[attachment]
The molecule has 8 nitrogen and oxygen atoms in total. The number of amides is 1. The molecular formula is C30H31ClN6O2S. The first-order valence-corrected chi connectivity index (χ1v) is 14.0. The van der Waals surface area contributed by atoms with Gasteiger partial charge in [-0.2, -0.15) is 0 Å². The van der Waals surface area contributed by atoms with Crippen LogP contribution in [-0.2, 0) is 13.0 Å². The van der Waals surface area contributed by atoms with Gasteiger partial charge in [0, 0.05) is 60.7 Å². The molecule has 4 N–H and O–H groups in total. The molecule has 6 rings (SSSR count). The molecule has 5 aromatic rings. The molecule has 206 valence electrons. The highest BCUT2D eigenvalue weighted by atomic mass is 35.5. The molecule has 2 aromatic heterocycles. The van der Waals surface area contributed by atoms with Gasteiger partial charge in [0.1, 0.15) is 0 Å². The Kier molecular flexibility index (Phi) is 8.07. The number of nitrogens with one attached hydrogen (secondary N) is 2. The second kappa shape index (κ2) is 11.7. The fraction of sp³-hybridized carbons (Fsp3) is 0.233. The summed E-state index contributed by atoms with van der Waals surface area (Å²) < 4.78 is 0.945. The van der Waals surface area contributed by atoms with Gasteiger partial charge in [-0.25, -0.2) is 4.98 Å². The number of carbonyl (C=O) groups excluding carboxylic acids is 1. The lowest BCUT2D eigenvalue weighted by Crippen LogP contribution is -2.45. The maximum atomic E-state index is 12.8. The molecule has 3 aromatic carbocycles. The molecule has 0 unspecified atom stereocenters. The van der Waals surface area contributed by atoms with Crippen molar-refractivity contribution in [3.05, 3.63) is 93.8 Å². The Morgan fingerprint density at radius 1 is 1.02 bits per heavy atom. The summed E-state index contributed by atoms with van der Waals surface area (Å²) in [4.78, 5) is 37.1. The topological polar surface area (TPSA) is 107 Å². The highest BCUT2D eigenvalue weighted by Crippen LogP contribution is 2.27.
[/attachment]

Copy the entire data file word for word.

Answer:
The molecule has 8 nitrogen and oxygen atoms in total. The number of amides is 1. The molecular formula is C30H31ClN6O2S. The first-order valence-corrected chi connectivity index (χ1v) is 14.0. The van der Waals surface area contributed by atoms with Gasteiger partial charge in [-0.2, -0.15) is 0 Å². The van der Waals surface area contributed by atoms with Crippen LogP contribution in [-0.2, 0) is 13.0 Å². The van der Waals surface area contributed by atoms with Gasteiger partial charge in [0, 0.05) is 60.7 Å². The molecule has 4 N–H and O–H groups in total. The molecule has 6 rings (SSSR count). The molecule has 5 aromatic rings. The molecule has 206 valence electrons. The highest BCUT2D eigenvalue weighted by atomic mass is 35.5. The molecule has 2 aromatic heterocycles. The van der Waals surface area contributed by atoms with Gasteiger partial charge in [0.1, 0.15) is 0 Å². The Kier molecular flexibility index (Phi) is 8.07. The number of nitrogens with one attached hydrogen (secondary N) is 2. The second kappa shape index (κ2) is 11.7. The fraction of sp³-hybridized carbons (Fsp3) is 0.233. The summed E-state index contributed by atoms with van der Waals surface area (Å²) < 4.78 is 0.945. The van der Waals surface area contributed by atoms with Gasteiger partial charge in [-0.25, -0.2) is 4.98 Å². The number of carbonyl (C=O) groups excluding carboxylic acids is 1. The lowest BCUT2D eigenvalue weighted by Crippen LogP contribution is -2.45. The maximum atomic E-state index is 12.8. The molecule has 3 aromatic carbocycles. The molecule has 0 unspecified atom stereocenters. The van der Waals surface area contributed by atoms with Crippen molar-refractivity contribution in [3.05, 3.63) is 93.8 Å². The Morgan fingerprint density at radius 1 is 1.02 bits per heavy atom. The summed E-state index contributed by atoms with van der Waals surface area (Å²) in [4.78, 5) is 37.1. The topological polar surface area (TPSA) is 107 Å². The highest BCUT2D eigenvalue weighted by Crippen LogP contribution is 2.27.